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Organizational predators and prey

Do you need to be a predator to survive in business? At one time, being a predator seemed like a must-have in the corporate structure. Pop-culture was filled with references to those who had a trail of preverbal dead-bodies in their wake. But what was the outcome and the cost? Short-term, long-term, ethically?

Aren’t we better than that? Even in the most competitive industries, we have the capacity to make the difficult business decisions while maintaining relationships; the whole-ness of the individual left intact; happy, shiny, engaged people within our organizations working towards a mutual goal.

Welcome to the age of leadership: “an influence relationship…it is active, reciprocal, and non-coercive.” Lets say good-bye to heavy-handed, top down, command and control management practices of the past, we’re done with you! There is however a slight caveat to this however, we do need a balance of managing and leading, but the trick is knowing when, how, and why and ensuring the predatory practices remain in nature.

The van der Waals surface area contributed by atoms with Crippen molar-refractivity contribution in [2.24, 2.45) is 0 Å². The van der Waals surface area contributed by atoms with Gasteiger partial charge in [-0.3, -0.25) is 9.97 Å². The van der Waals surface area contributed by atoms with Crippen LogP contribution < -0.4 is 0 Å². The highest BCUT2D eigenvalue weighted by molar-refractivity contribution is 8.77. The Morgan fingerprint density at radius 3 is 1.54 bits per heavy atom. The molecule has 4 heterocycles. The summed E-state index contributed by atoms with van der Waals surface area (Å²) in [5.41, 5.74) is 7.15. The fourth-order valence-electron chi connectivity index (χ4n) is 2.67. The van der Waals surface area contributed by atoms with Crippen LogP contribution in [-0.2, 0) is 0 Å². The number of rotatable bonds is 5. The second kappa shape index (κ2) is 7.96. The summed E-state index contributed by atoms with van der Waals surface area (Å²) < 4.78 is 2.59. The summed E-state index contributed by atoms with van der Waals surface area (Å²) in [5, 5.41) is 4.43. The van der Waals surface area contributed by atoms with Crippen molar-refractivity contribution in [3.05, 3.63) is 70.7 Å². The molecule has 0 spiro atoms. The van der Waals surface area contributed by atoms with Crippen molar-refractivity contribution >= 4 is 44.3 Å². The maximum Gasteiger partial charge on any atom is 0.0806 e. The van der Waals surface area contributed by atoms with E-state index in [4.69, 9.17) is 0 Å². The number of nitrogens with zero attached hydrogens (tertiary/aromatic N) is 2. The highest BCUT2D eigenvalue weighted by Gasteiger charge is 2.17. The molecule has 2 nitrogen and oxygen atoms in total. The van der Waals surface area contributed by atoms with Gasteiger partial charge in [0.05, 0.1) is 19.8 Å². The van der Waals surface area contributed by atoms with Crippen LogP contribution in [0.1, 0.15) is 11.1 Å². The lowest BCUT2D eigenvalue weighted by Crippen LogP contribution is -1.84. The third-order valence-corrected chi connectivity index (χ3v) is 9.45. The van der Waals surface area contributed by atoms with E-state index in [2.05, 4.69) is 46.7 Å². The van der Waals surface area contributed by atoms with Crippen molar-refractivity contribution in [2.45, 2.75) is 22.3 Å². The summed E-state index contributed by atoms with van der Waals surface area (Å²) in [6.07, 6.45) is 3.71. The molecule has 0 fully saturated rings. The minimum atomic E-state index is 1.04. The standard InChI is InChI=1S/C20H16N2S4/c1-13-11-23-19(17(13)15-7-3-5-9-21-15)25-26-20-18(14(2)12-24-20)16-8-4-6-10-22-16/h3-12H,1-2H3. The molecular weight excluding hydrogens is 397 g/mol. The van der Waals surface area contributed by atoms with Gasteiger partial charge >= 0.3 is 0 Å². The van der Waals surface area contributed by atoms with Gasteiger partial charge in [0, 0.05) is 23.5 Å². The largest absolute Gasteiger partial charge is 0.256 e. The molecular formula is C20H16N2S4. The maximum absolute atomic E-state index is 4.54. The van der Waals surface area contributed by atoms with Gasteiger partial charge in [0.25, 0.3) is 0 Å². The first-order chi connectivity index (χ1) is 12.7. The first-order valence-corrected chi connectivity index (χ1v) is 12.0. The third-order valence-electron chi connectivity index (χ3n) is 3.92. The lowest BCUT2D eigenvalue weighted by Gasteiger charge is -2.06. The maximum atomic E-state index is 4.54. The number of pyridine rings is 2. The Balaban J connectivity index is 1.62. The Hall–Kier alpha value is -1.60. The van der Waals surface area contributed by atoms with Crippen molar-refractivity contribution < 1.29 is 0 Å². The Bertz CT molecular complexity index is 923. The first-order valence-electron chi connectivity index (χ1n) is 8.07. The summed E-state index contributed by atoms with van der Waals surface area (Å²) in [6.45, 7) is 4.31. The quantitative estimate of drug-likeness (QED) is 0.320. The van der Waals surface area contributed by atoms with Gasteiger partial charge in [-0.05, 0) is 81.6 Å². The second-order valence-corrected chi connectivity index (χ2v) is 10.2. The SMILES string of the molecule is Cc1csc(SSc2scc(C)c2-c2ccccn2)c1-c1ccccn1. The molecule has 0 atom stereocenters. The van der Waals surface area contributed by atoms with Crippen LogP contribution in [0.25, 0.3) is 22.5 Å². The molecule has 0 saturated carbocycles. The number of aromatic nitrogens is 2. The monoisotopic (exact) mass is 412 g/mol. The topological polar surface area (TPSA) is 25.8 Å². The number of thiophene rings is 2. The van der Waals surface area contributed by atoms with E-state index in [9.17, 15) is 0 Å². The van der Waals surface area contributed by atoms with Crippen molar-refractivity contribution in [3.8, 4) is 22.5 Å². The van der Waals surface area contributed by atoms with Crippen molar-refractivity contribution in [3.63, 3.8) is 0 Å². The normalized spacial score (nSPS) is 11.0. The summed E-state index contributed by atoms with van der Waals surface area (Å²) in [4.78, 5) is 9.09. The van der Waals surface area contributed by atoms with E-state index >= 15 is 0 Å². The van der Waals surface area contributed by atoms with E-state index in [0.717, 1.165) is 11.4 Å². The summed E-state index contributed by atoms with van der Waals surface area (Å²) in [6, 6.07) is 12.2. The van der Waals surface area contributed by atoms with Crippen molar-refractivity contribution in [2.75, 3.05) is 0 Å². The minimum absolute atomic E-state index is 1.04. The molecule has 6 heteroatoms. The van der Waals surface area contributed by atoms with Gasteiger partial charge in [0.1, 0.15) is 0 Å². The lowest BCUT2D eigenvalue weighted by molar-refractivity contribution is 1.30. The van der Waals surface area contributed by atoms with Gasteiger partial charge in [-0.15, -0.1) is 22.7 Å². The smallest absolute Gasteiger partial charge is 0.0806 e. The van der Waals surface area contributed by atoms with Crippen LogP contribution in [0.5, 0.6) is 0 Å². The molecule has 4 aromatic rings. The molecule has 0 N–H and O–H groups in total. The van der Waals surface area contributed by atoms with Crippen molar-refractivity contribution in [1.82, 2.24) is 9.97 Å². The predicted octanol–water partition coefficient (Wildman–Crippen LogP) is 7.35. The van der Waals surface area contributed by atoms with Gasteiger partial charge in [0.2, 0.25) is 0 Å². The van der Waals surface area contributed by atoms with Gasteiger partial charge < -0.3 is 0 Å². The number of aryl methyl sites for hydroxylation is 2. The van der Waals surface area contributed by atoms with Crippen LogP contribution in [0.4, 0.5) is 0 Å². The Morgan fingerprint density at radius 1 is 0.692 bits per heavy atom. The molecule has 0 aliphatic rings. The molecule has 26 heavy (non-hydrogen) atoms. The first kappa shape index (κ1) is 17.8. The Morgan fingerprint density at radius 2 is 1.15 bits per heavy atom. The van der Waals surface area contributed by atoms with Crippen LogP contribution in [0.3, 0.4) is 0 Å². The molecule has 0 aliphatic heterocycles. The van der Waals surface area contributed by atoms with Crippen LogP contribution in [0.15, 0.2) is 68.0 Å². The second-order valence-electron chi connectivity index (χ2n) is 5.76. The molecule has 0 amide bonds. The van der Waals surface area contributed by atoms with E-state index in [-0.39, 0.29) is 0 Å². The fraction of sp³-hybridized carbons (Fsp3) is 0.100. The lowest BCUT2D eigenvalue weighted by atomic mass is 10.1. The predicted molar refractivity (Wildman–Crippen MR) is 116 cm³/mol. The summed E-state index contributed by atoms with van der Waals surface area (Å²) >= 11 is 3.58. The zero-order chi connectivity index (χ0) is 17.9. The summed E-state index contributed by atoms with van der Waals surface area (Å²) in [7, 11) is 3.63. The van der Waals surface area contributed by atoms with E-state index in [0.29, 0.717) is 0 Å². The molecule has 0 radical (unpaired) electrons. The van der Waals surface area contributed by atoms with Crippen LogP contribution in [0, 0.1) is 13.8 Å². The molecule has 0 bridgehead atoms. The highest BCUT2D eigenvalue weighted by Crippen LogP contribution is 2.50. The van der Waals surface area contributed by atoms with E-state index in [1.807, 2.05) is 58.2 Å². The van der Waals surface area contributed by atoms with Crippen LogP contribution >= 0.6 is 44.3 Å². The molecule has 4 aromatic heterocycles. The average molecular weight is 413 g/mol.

Want to learn more? Now everyone has access to the same Leadership Development tools that are offered in large-organizations and the same curricula that is offered in graduate level classes. Designed for small business by small business because everyone should have the opportunity to thrive! #reenvisionleading

Leadership definition derived from Kouzes and Posner (2002). The Leadership Challenge – a great read.

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